Guest: Andrea Orth (LinkedIn)
Project: Open Mainframe Project (Twitter)

The Geneva Enterprise Reporting System was originally developed by PricewaterhouseCoopers and later acquired by IBM as a high-level mainframe reporting solution. Under the Open Mainframe Project (OMP), GenevaERS combines that processing capability of the original version and open-source techniques to become a data extraction and transformation engine specifically tuned for high-volume systems.

In this episode of TFiR Mainframe Matters, Swapnil Bhartiya sits down with Andrea Orth, Chair of GenevaERS at OMP, to talk about the status of the project and the community around it.

Key highlights of this video interview:

  • Large companies usually process data in batch mode and their processes are often split into specific periods, e.g., quarterly, year-end, tax time. With GenevaERS, companies can generate multiple analytical outputs in a single pass for enhanced reporting.
  • GenevaERS enables users to keep the data in the state that it is where it is, instead of having to replicate to different platforms and having to keep all that in sync.
  • The project has evolved through the years: those who work on the project came from the mainframe space, but are now utilizing open-source techniques, working on builds, and changing the code base from C++ to more modern languages such as Java.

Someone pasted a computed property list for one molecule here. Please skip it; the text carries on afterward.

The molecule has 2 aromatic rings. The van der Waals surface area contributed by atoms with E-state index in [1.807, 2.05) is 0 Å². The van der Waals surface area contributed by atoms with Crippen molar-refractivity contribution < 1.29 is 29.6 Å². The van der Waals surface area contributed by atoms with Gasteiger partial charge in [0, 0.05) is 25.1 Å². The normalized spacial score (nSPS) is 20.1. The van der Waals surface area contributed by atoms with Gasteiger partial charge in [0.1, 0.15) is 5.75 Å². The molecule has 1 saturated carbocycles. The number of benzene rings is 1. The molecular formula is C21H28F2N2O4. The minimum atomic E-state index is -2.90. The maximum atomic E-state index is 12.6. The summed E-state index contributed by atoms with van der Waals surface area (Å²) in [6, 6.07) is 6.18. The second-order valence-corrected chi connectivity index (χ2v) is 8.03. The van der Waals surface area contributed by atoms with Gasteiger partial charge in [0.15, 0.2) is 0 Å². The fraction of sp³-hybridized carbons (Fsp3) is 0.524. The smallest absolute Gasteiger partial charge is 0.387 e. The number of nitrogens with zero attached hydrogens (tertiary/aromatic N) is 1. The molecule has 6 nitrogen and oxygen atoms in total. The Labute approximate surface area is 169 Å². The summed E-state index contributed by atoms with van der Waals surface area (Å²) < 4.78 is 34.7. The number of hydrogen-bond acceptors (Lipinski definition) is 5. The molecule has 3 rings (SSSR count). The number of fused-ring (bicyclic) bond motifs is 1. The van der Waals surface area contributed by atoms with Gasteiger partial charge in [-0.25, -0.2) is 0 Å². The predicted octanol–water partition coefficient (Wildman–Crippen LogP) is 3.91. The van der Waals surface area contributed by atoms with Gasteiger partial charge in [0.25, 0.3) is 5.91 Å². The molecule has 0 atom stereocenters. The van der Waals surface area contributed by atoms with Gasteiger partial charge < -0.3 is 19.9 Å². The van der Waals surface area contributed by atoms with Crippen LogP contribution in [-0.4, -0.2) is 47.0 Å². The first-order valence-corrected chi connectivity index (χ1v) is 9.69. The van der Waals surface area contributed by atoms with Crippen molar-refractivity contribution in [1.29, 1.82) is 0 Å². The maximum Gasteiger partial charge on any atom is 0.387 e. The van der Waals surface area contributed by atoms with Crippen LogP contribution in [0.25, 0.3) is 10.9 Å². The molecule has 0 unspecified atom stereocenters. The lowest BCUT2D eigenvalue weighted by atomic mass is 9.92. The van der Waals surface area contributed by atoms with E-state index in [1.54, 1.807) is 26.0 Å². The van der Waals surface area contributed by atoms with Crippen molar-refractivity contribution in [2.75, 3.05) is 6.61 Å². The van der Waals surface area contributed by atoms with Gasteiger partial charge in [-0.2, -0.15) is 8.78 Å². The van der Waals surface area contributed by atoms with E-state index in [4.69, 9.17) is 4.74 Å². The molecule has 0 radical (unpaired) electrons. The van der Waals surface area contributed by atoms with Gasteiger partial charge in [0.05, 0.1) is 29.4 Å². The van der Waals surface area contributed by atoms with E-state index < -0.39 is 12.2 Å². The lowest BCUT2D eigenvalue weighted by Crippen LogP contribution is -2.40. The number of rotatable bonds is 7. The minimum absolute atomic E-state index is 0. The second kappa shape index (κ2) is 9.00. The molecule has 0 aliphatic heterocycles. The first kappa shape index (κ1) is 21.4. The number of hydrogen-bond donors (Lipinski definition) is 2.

• It is difficult to provide data and metrics to show how powerful GenevaERS is because, unlike other platforms, you just can’t go and sign up for a mainframe in the cloud.
  • The project community consists of mostly mainframers from multiple countries, i.e., at some point in their careers, they were users, developers, or have actually built the original commercial version of the product.
  • They are eagerly waiting for the donated mainframe to be turned on and available for use by the Open Mainframe Project. They will then be able to set up demos/proofs of concept that showcase the strength of GenevaERS.
  • GenevaERS already has 20+ years of user documentation, including very detailed reference information. A lot of work has been devoted to taking the previous document format and leveraging Markdown, GitHub pages, and Jekyll to provide them for the open-source community.

This summary was written by Camille Gregory.

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